Secondly, at no point does the author do any worldbuilding. At least not in the first ten or so chapters that I read (I wasn't going to finish this trash). Worldbuilding is the creation of a place in which the story happens, and it comes with certain rules and a level of technological ability. I will go into this topic more later, but suffice it to say that every story has a setting. This story was set in the future, with futuristic television, vehicles, and a weird sub-plot where people were trapped in some sort of "universities" and the main character was something called a "six". Again, this could have been a point of interest, where the author could describe to us what sort of future this is and why there is an inferior subset of people in the world that must be contained. He never does so. While holding back certain points of this world for intruigue would be fine, the author never tells us much about this future at all at the beginning. We must merely assume that it is futuristic while the main character does stupid things that don't matter. In fact, the future nature of the place serves to hamper the story, as identification is more important in that world than in this. In America, you can go a great distance without ID. You cannot do so in this world, and it only serves to limit the freedom, and thus the capability of adventure, for the main character.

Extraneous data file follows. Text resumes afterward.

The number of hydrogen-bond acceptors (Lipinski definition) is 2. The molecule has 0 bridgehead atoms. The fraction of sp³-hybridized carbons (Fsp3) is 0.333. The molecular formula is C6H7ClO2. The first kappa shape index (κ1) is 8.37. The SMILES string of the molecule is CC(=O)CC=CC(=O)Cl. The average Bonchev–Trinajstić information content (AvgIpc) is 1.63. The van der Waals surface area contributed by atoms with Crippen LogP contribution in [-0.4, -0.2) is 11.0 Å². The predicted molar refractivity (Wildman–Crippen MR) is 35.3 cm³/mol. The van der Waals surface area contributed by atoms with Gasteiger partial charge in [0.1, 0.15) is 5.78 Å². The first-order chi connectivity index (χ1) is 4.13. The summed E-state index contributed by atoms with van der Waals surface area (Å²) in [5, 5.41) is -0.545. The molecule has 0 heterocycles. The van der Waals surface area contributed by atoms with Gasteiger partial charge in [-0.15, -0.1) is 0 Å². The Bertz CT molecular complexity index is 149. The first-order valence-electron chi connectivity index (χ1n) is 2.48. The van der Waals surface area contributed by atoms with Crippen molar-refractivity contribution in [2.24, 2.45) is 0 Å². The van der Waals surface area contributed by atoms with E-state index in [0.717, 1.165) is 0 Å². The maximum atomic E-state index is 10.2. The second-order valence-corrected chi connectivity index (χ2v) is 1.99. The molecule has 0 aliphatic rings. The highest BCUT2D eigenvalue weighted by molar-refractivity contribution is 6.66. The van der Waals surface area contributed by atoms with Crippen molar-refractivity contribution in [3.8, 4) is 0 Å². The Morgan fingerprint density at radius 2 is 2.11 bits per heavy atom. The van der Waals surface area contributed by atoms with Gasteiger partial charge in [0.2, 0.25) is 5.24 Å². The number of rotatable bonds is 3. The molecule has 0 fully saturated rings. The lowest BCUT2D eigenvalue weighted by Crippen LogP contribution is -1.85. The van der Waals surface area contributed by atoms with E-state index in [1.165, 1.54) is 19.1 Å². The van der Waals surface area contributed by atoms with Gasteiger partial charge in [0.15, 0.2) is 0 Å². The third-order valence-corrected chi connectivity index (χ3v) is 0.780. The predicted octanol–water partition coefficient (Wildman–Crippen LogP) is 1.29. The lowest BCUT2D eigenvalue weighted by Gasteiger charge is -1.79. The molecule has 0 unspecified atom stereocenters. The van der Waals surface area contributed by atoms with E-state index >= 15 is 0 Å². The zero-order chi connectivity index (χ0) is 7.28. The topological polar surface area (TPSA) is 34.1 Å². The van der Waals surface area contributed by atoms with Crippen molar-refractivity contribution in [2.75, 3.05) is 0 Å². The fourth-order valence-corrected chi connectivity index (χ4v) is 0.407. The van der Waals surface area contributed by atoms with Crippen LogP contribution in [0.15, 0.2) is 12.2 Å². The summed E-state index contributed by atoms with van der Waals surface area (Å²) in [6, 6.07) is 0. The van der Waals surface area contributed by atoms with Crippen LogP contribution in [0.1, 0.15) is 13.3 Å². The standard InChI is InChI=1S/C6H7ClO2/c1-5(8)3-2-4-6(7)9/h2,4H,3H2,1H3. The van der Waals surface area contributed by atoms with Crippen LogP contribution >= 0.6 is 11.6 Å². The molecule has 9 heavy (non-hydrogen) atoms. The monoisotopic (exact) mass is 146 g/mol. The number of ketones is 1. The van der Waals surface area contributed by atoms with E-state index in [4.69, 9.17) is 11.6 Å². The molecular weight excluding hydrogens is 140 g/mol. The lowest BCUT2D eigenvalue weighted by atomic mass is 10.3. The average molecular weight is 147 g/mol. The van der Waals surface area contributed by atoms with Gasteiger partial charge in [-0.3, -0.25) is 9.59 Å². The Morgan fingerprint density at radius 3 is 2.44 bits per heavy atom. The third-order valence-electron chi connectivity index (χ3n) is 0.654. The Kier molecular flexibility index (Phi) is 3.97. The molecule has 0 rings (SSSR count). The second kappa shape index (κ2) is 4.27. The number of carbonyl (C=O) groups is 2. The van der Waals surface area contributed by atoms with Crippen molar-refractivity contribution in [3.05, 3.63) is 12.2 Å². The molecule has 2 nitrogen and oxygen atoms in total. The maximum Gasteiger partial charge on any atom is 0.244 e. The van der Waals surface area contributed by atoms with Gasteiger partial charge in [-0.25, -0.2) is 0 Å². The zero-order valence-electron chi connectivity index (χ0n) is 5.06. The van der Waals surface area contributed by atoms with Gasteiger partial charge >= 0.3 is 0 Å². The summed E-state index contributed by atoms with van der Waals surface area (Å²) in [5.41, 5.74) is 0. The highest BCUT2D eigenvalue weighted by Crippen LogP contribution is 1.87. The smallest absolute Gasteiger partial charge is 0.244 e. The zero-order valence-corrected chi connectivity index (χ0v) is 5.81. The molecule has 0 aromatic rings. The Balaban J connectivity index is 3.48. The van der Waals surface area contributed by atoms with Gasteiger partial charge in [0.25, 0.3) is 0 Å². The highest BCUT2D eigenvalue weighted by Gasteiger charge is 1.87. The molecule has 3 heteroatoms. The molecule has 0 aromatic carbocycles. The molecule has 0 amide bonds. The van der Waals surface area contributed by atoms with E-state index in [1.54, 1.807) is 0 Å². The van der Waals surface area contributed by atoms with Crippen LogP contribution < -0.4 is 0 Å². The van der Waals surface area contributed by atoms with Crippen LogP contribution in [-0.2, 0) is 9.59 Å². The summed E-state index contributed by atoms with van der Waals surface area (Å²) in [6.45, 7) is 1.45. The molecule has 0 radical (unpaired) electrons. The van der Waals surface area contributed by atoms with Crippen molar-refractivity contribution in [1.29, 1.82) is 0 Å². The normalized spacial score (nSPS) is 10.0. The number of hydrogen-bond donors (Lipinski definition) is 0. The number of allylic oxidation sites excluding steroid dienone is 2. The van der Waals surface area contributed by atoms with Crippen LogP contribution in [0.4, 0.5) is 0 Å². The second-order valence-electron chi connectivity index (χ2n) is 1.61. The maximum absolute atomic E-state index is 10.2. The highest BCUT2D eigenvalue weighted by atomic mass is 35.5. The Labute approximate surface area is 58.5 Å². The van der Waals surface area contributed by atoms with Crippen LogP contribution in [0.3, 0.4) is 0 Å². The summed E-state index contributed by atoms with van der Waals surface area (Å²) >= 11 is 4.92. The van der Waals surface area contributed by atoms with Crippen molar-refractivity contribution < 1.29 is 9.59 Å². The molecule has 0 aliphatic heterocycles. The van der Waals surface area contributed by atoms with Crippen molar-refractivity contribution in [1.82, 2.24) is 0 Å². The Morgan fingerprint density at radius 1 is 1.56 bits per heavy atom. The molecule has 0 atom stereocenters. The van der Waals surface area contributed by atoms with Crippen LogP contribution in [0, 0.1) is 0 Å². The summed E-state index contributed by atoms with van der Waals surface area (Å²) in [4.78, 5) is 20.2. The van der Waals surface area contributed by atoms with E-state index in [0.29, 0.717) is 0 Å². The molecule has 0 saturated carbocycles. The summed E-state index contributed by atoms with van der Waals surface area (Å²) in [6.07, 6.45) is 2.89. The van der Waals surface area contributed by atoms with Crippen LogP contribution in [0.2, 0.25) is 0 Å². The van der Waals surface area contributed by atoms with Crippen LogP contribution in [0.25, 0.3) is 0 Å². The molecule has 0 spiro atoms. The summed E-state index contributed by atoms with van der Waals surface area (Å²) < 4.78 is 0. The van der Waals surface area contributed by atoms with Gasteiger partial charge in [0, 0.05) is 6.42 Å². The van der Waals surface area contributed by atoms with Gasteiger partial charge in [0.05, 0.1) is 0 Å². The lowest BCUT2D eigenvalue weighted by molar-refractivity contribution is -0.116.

But this blog should not linger so long on that story. It sucked, quite frankly, and I am confident in knowing that none of you will ever read that book. It is by no means popular. The library is increasingly pretentious these days, and if I lived closer to the downtown library then I think I would have access to better reading materials. What I want to discuss in this blog is two different stories. One is Blind Run by Patricia Lewin, and The Dark Tower by C.S. Lewis.